Kickstarter is a crowd funding platform.  Your project is funded by your family, friends, colleagues, and customers so the strength of your network plays a big part in any project.

If you have a decent network in terms of quantity and you have a great relationship with your network then it may be enough to carry you through to your funding goal.

If you are starting from scratch and can only start with friends and family, your success will most likely determine by how often you reach out to your target audience to share about your project once you finished telling all your friends.

The best way to demonstrate this is through some graphs and statistics.

In the lower right corner of every Kickstarter project video, you will see a shortened link.

Once you copy and paste that link in your browser, add a “+” at the end and hit enter.

The link will turn into a bit.ly link and you can see all the statistics of the project, including the total amount of clicks (Traffic), the traffic source of the clicks, what countries they came from and how many social media conversations were generated.

Let’s compare the statistics of two projects, “1000 pugs” and “Hello, Skater Girl”, as they raised a similar amount of funds and they are in the same category of photography.

Kickstarter Project – “1000 pugs”

As of the writing of this post, “1000 pugs” still has 14 days to go, Amanda’s funding goal was $9,636, but she had raised $14,701.

How many days and how many clicks did it take?

It took Amanda 36 hours and 370 clicks to reach her funding goal of $9,636.

And a total of 12 days and 595 clicks to reach $14,701.

As you can see, Amanda stopped actively promoting her project once she reached her funding goal.

This result is created by a combination of a narrow niche of pug lovers who are strongly and emotionally attached to her project of shooting 1000 pugs in one year and the power of her network she built through being a professional pet photographer over the years.

Kickstarter Project – “Hello Skater Girl”

Julian’s photography book project raised $13,923.

How many days and how many clicks did it take?

Julian’s project was launched on Nov 2nd, 2011 and his project ended on Jan 1st, 2012.

That is a total of 58 days and it took less than 1500 clicks (This number includes the clicks after the funding period ended) to reach his funding goal.

Once Julian finished telling everybody in his network, he had to reach out to more people in order for him to meet his goal.

Let’s compare the statistics:

1000 pugs raised $14,701 in 12 days with 595 clicks.  Hello Skater Girl raised $13,923 in 58 days with less than 1500 clicks.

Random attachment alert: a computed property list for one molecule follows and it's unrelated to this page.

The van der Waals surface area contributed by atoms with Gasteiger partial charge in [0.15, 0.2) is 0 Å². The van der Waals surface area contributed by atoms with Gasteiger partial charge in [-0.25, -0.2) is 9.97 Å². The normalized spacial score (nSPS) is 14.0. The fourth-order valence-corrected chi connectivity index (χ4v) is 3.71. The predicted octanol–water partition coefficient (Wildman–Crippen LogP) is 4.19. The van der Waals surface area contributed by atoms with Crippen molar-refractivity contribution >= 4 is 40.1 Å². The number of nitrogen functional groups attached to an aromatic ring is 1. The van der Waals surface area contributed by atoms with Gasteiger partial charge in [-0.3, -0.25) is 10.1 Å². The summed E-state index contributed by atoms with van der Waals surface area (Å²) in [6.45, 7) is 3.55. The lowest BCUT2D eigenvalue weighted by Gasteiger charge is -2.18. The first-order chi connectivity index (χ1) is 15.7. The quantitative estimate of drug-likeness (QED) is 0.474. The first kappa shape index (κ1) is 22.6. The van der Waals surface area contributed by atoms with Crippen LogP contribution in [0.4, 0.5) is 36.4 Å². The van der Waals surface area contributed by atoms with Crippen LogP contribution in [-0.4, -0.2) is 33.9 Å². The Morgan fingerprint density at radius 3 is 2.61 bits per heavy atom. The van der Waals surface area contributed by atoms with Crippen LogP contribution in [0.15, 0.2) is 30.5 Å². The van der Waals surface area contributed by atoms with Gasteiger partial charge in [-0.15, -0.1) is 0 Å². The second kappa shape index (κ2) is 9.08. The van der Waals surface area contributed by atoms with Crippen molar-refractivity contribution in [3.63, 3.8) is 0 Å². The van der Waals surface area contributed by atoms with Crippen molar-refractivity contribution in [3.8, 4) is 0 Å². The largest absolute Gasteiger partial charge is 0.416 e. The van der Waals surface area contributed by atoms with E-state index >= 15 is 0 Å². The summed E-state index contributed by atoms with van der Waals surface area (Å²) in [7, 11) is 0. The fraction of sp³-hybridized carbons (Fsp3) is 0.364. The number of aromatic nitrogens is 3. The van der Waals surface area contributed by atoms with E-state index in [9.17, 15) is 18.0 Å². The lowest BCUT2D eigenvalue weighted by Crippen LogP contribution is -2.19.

The truth is neither of the project owners knew what’s going to happen until they took action and launched their project. 

It is still possible to reach your funding goal without a big network like Julian, but a good sized audience and great quality of relationship with your network plays an important part of the success of your project.

5. Willingness to Put In the Work

“Dreams Don’t Work Unless You Do” – Unknown

As most “over-night” success stories there is usually a side of the story that is untold.

Every successful project owner that I spoke with busted their chops, no matter if they started building their network years ago before their project launched like Amanda from “1000 Pugs” or they worked furiously to get the word out after the project went live.

Dave from the “Home Bar Basic” failed to meet his goal the first time he launched his project.  He then took the lessons he learned and busted his butt the second time around and made it to the Top 20 most funded projects in his category.

Josh and June “Worked in shifts and didn’t really sleep for 30 days” when their project The EscapeCapsule was live because they were emailing and messaging every technology blog they could find.

Why are they so motivated?

I asked Josh and June how does it feel to be able to fund your project and have the opportunity to create something that you love and do it for a living?

Josh said “Although there is a ton of work, a steep learning curve but I wouldn’t want to be doing anything else in the world right now, no matter what happens to our company.”

Not everyone can say that about what they do for a living.

Each and every project has a unique inspirational story and they are willing to do whatever it takes to transform their idea into a reality.

Do you have a project idea that has been in the back burner for years and are you ready to do what it takes to turn your dream project into reality? Kickstarter might be the best place for you to turn.

***

What has your experience with Kickstarter been like? Let us know in the comments below if you have funded a project or launched one yourself.